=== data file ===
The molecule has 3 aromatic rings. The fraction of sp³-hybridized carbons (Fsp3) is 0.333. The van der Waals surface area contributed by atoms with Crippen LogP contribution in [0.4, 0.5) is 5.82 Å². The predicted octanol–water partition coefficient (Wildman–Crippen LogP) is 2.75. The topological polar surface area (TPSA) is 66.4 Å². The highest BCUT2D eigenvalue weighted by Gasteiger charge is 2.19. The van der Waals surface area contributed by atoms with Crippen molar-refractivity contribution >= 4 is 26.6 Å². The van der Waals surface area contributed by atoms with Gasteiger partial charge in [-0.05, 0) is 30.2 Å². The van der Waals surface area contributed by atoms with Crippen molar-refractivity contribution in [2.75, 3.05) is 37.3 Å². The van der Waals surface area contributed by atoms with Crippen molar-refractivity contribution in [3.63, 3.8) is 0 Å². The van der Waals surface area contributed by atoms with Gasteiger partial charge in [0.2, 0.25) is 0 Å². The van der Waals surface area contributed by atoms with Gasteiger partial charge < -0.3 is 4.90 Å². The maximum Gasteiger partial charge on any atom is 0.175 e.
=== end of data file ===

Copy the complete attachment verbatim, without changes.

The molecule has 3 aromatic rings. The fraction of sp³-hybridized carbons (Fsp3) is 0.333. The van der Waals surface area contributed by atoms with Crippen LogP contribution in [0.4, 0.5) is 5.82 Å². The predicted octanol–water partition coefficient (Wildman–Crippen LogP) is 2.75. The topological polar surface area (TPSA) is 66.4 Å². The highest BCUT2D eigenvalue weighted by Gasteiger charge is 2.19. The van der Waals surface area contributed by atoms with Crippen molar-refractivity contribution >= 4 is 26.6 Å². The van der Waals surface area contributed by atoms with Gasteiger partial charge in [-0.05, 0) is 30.2 Å². The van der Waals surface area contributed by atoms with Crippen molar-refractivity contribution in [2.75, 3.05) is 37.3 Å². The van der Waals surface area contributed by atoms with Crippen molar-refractivity contribution in [3.63, 3.8) is 0 Å². The van der Waals surface area contributed by atoms with Gasteiger partial charge in [0.2, 0.25) is 0 Å². The van der Waals surface area contributed by atoms with Gasteiger partial charge < -0.3 is 4.90 Å². The maximum Gasteiger partial charge on any atom is 0.175 e.